3. Combine lookalikes with interest targeting (make the number of lookalike people smaller by including specific interests)
Let’s take everything you’ve learned about lookalike targeting and refine your strategy even further. Depending on your business, your customers may not have all that much in common. Sure, Facebook may be finding people who are just like your customers and still be falling short on delivering quality leads because there aren’t enough similarities to target.
That’s when you take the reins and add an additional parameter to your search. Adding interest targeting to the mix gives you an opportunity to find similar customers.
4. Use detailed targeting
On to the next major targeting tool: detailed targeting. Detailed targeting allows you to target users of a specific demographic with particular interests and behaviors.
For instance, you’re NYC-based niche travel company that wants to market its young women’s iPhone photography by bicycle tour called “Photocycle,” in Nice, France (stay with me here). You could have Facebook only show your ad to women between the ages of 22-24 who live in Brooklyn, have an interest in travel, photography, and cycling, and are logged into Facebook on an iPhone 6s plus.
You may not have very many people to advertise to, but you get the point. With detailed targeting you can refine the parameters of your search to such a degree that you avoid any unqualified click through.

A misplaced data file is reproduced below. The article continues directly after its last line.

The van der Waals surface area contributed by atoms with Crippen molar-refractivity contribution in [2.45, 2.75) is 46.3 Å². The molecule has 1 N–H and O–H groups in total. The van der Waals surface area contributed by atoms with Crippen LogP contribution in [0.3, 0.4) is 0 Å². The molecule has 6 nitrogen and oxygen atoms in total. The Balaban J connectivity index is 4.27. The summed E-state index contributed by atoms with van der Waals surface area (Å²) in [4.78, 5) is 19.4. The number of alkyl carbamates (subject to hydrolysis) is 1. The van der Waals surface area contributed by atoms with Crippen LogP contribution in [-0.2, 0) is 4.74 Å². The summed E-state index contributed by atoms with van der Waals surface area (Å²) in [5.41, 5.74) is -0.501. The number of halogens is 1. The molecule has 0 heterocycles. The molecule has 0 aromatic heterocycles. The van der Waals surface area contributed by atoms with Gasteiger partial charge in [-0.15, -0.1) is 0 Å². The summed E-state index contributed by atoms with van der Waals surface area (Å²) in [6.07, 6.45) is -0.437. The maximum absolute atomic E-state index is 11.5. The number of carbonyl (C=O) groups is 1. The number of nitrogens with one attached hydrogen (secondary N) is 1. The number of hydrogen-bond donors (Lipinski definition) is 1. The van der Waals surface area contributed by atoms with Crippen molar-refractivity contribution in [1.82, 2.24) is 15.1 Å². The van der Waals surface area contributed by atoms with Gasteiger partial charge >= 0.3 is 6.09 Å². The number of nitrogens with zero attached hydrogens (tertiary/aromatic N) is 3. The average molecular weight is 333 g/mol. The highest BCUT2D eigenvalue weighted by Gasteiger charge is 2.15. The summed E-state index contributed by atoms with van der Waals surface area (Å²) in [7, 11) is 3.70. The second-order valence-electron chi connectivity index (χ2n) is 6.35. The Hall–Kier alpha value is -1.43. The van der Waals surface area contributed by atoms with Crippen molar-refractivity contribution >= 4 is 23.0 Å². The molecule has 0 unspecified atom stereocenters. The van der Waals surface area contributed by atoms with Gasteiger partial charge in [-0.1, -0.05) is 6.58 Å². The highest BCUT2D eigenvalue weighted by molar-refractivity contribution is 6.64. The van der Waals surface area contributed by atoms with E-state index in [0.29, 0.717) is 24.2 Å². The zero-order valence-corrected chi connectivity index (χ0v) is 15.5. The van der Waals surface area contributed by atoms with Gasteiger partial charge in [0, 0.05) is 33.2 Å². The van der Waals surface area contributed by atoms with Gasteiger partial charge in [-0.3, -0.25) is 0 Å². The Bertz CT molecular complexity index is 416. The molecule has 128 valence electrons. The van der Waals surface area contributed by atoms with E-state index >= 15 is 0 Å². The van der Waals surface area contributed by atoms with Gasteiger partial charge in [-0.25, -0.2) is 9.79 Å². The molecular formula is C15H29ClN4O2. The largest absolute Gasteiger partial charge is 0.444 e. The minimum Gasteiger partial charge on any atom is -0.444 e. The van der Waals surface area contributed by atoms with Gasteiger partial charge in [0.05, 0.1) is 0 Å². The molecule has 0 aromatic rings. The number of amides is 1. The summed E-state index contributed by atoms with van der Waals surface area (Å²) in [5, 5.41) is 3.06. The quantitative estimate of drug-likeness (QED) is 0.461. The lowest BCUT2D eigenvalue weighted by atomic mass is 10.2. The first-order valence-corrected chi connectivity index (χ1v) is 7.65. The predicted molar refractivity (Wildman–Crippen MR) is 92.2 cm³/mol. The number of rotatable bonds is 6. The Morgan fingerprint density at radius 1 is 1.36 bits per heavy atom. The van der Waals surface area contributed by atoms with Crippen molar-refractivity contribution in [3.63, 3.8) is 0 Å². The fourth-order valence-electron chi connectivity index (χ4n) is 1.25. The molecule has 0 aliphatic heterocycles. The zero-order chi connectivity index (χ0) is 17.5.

Note: You also have the option to exclude those who are interested in something that would disqualify them from being designated as a high-quality lead. If your catering company is marketing to vegetarians, you may decide to exclude people who have an interest in barbeque.
5.Use behavior and life-events targeting
Last but not least comes behavior and life-events targeting. This can be especially useful in obvious ways, for instance a florist targeting people on special occasions. The florist can market to anyone who was married 1 year ago and celebrating their anniversary soon.
Facebook can also be used in less obvious ways to target a custom audience. Because of their partnership with multiple high-level data brokers, Facebook likely knows more about us than we think. Their tracking of user spending history can be very useful in creating unique criteria for your advertising.
If you sell financial consulting services, Facebook can help you target people who buy what you have to offer based on their personal spending history. Imagine the possibilities when you combine behavior and life-events targeting with some of the strategies mentioned above.
6. Look at the whole picture
Here are a few helpful hints to ensure you’re getting the most out of your new targeted marketing strategy.
Don’t market to recent clients – We suggested that you market to your existing client base, but avoid marketing to your most recent customers. They aren’t as likely to turn around and buy from you again and your ads may be more of a cash drain than anything else.
Optimize ad graphics and copy – Your targeting won’t get you very far if your ads aren’t optimized to speak to your target audience. You know them best, so choose simple bold images and write engaging copy that work for the person you want to buy your product or service.
A/B test everything – The only way to distinguish the gold from the garbage is through the side-by-side comparison of A/B testing. Test your ads against each other with subtle (or dramatic, if you feel so inclined) changes to your images, copy, etc. Run your best ads and ditch the rest, but don’t stop there. Always be testing to ensure you’re running the most powerful, efficient, and effective campaign possible.
Consider Facebook as one of the many traffic sources to your website, and place it in an overall strategy picture.
Facebook can be used to attract unknown people to your website and to delight your existing clients, the first and the last step of a successful inbound marketing strategy. It can also be used on the other steps.